bims-skolko Biomed News
on Scholarly communication
Issue of 2021‒11‒21
nineteen papers selected by
Thomas Krichel
Open Library Society

  1. Res Integr Peer Rev. 2021 Nov 14. 6(1): 14
      BACKGROUND: The amount and value of researchers' peer review work is critical for academia and journal publishing. However, this labor is under-recognized, its magnitude is unknown, and alternative ways of organizing peer review labor are rarely considered.METHODS: Using publicly available data, we provide an estimate of researchers' time and the salary-based contribution to the journal peer review system.
    RESULTS: We found that the total time reviewers globally worked on peer reviews was over 100 million hours in 2020, equivalent to over 15 thousand years. The estimated monetary value of the time US-based reviewers spent on reviews was over 1.5 billion USD in 2020. For China-based reviewers, the estimate is over 600 million USD, and for UK-based, close to 400 million USD.
    CONCLUSIONS: By design, our results are very likely to be under-estimates as they reflect only a portion of the total number of journals worldwide. The numbers highlight the enormous amount of work and time that researchers provide to the publication system, and the importance of considering alternative ways of structuring, and paying for, peer review. We foster this process by discussing some alternative models that aim to boost the benefits of peer review, thus improving its cost-benefit ratio.
    Keywords:  Academic publishers; Peer-review; Publication system
  2. BMJ Health Care Inform. 2021 Nov;pii: e100471. [Epub ahead of print]28(1):
      BMJ Health & Care Informatics (BMJHCI) is launching a partnership programme, where patients write articles and serve as peer reviewers on both patient-written and researcher-written articles. This article outlines the programme and describes the importance of public involvement in research and implementation in digital health. We think patients and carers should be funded to participate at this stage of research as well as other stages of research. The quality of peer review can be greatly improved by recruiting patients to peer review and improve readability and understanding of scientific literature and to ensure that research and other articles appropriately include what matters most to patients. Just as real-time communication is two-way communication, both healthcare providers and patients should have a voice in the literature, and involving patients in journals is an important step toward amplifying and supporting the balance of perspectives. Patients are the whole purpose of research and practice in health and care, so this rightly includes their role in the publication and review of health informatics literature as well as the publication of their own perspectives regarding access and delivery of healthcare. Patients and carers can provide valuable insights into research articles, and they can also serve as effective peer reviewers. The BMJHCI is excited to kick off the new partnership programme and encourages all interested patients and carers to apply to participate as authors and/or reviewers.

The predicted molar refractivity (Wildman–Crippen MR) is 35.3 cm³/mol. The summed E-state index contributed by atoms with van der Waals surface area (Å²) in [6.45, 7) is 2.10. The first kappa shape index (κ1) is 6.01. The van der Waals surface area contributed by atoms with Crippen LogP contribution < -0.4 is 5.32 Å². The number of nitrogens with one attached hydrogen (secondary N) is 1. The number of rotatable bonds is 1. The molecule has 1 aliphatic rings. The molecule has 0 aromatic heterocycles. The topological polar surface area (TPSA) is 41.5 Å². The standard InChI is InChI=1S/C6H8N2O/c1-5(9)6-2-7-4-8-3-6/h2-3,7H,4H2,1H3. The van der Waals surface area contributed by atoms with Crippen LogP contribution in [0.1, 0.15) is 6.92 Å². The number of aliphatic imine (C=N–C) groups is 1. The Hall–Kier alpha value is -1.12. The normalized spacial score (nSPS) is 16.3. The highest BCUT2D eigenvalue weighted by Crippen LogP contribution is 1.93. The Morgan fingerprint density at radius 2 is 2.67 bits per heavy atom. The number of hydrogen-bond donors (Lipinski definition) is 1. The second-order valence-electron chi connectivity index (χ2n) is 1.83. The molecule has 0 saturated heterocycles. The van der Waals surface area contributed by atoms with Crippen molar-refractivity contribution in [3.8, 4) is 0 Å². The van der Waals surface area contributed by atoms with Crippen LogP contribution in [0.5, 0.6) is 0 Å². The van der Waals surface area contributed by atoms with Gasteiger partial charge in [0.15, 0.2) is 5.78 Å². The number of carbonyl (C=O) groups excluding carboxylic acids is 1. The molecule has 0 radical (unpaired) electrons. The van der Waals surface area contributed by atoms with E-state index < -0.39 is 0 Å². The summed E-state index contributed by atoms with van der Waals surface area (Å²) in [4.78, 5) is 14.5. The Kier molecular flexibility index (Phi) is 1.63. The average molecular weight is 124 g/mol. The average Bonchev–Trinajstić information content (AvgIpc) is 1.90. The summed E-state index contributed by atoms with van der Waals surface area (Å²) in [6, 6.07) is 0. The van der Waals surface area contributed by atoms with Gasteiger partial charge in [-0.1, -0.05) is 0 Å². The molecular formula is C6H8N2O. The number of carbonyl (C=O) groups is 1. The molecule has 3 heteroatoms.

Keywords:  BMJ health informatics; consumer health informatics; health communication; health services research; patient-centred care
  3. J Contin Educ Health Prof. 2021 Nov 17.
      INTRODUCTION: Peer review processes are used to improve professional practice in health care, although no synthesis of existing studies has yet been undertaken. These processes are included in the UK professional revalidation processes for medical practitioners and nurses and midwives but not for allied health professionals. The purpose of this review was to identify, appraise, and synthesize the available qualitative evidence regarding health care professionals' experiences and views about peer review processes and to explore the implications for health care professionals in the United Kingdom.METHODS: Qualitative review using meta-ethnography, reported according to Meta-ethnography Reporting Guidance guidance. Search strategy was developed using MeSH headings. The following data sources were searched: Cumulative Index to Nursing and Allied Health Literature, MEDLINE, and Ovid full text (between May 2007 and May 2019) (one reviewer with librarian support) plus manual searching. Screening, data extraction, and evaluation were undertaken independently by two reviewers. Studies were independently appraised for quality by two reviewers to identify concepts which were compared and developed into a conceptual model by the team.
    RESULTS: Thirteen studies (937 participants) were included. Findings explored peer review processes and three key components, namely, purpose, process, and peers. Participants' perceptions of peer review processes were categorized by four main concepts: value/benefits, reflection/shared learning, anxiety about the process, and how to improve "buy-in."
    DISCUSSION: Evidence supports the introduction and use of peer review processes as a quality improvement tool. Further research exploring whether/how to incorporate peer review processes into the process of assessing continuing fitness to practice for allied health professionals seems appropriate. The time and resources required to implement peer review processes are considered barriers to implementation.
  4. Nature. 2021 Nov;599(7885): 372
    Keywords:  Funding; Publishing; Research data
  5. Cien Saude Colet. 2021 ;pii: S1413-81232021001705183. [Epub ahead of print]26(suppl 3): 5183-5186